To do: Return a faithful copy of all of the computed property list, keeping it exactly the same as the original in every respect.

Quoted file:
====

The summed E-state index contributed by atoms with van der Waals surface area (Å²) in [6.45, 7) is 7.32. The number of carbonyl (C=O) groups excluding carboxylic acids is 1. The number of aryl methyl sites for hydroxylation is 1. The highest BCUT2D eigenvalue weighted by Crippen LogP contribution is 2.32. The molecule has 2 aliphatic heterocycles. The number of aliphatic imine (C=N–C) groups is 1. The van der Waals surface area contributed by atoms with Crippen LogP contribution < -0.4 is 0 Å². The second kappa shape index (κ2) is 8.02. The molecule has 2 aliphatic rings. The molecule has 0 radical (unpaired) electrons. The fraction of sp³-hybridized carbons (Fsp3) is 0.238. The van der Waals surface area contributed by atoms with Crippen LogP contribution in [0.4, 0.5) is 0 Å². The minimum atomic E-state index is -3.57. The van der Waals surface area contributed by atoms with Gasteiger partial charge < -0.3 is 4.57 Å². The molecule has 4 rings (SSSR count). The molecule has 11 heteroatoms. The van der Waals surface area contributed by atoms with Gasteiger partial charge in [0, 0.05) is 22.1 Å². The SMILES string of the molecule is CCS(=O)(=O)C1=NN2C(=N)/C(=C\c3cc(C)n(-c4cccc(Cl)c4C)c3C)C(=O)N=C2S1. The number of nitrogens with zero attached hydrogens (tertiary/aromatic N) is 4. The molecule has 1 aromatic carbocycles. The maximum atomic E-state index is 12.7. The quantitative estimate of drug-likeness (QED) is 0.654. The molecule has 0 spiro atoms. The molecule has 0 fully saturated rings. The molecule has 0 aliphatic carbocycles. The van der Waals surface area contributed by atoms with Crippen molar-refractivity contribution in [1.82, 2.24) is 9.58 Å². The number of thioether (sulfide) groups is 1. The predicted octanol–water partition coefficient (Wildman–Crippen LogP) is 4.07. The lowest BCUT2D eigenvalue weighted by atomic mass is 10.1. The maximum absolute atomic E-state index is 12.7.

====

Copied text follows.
The summed E-state index contributed by atoms with van der Waals surface area (Å²) in [6.45, 7) is 7.32. The number of carbonyl (C=O) groups excluding carboxylic acids is 1. The number of aryl methyl sites for hydroxylation is 1. The highest BCUT2D eigenvalue weighted by Crippen LogP contribution is 2.32. The molecule has 2 aliphatic heterocycles. The number of aliphatic imine (C=N–C) groups is 1. The van der Waals surface area contributed by atoms with Crippen LogP contribution < -0.4 is 0 Å². The second kappa shape index (κ2) is 8.02. The molecule has 2 aliphatic rings. The molecule has 0 radical (unpaired) electrons. The fraction of sp³-hybridized carbons (Fsp3) is 0.238. The van der Waals surface area contributed by atoms with Crippen LogP contribution in [0.4, 0.5) is 0 Å². The minimum atomic E-state index is -3.57. The van der Waals surface area contributed by atoms with Gasteiger partial charge < -0.3 is 4.57 Å². The molecule has 4 rings (SSSR count). The molecule has 11 heteroatoms. The van der Waals surface area contributed by atoms with Gasteiger partial charge in [0, 0.05) is 22.1 Å². The SMILES string of the molecule is CCS(=O)(=O)C1=NN2C(=N)/C(=C\c3cc(C)n(-c4cccc(Cl)c4C)c3C)C(=O)N=C2S1. The number of nitrogens with zero attached hydrogens (tertiary/aromatic N) is 4. The molecule has 1 aromatic carbocycles. The maximum atomic E-state index is 12.7. The quantitative estimate of drug-likeness (QED) is 0.654. The molecule has 0 spiro atoms. The molecule has 0 fully saturated rings. The molecule has 0 aliphatic carbocycles. The van der Waals surface area contributed by atoms with Crippen molar-refractivity contribution in [1.82, 2.24) is 9.58 Å². The number of thioether (sulfide) groups is 1. The predicted octanol–water partition coefficient (Wildman–Crippen LogP) is 4.07. The lowest BCUT2D eigenvalue weighted by atomic mass is 10.1. The maximum absolute atomic E-state index is 12.7.